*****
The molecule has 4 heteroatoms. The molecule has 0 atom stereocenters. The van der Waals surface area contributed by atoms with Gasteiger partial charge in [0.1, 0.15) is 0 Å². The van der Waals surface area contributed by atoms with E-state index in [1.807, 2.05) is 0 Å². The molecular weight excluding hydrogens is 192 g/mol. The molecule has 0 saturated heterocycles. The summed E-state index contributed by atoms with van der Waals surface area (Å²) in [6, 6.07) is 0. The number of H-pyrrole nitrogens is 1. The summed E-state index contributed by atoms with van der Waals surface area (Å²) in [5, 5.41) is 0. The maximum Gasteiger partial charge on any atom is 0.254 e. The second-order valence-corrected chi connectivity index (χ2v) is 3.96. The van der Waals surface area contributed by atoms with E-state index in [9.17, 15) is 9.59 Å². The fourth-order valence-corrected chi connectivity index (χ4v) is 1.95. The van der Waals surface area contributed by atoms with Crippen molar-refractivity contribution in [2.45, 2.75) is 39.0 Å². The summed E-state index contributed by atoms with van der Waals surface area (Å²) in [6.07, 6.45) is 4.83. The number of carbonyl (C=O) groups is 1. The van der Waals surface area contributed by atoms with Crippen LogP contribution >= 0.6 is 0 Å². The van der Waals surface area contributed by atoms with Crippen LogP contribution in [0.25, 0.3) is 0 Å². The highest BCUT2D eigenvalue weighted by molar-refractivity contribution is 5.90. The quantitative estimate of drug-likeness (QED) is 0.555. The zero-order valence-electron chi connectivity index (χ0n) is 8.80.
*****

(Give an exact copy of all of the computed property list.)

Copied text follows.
The molecule has 4 heteroatoms. The molecule has 0 atom stereocenters. The van der Waals surface area contributed by atoms with Gasteiger partial charge in [0.1, 0.15) is 0 Å². The van der Waals surface area contributed by atoms with E-state index in [1.807, 2.05) is 0 Å². The molecular weight excluding hydrogens is 192 g/mol. The molecule has 0 saturated heterocycles. The summed E-state index contributed by atoms with van der Waals surface area (Å²) in [6, 6.07) is 0. The number of H-pyrrole nitrogens is 1. The summed E-state index contributed by atoms with van der Waals surface area (Å²) in [5, 5.41) is 0. The maximum Gasteiger partial charge on any atom is 0.254 e. The second-order valence-corrected chi connectivity index (χ2v) is 3.96. The van der Waals surface area contributed by atoms with E-state index in [9.17, 15) is 9.59 Å². The fourth-order valence-corrected chi connectivity index (χ4v) is 1.95. The van der Waals surface area contributed by atoms with Crippen molar-refractivity contribution in [2.45, 2.75) is 39.0 Å². The summed E-state index contributed by atoms with van der Waals surface area (Å²) in [6.07, 6.45) is 4.83. The number of carbonyl (C=O) groups is 1. The van der Waals surface area contributed by atoms with Crippen LogP contribution >= 0.6 is 0 Å². The van der Waals surface area contributed by atoms with Crippen LogP contribution in [0.25, 0.3) is 0 Å². The highest BCUT2D eigenvalue weighted by molar-refractivity contribution is 5.90. The quantitative estimate of drug-likeness (QED) is 0.555. The zero-order valence-electron chi connectivity index (χ0n) is 8.80.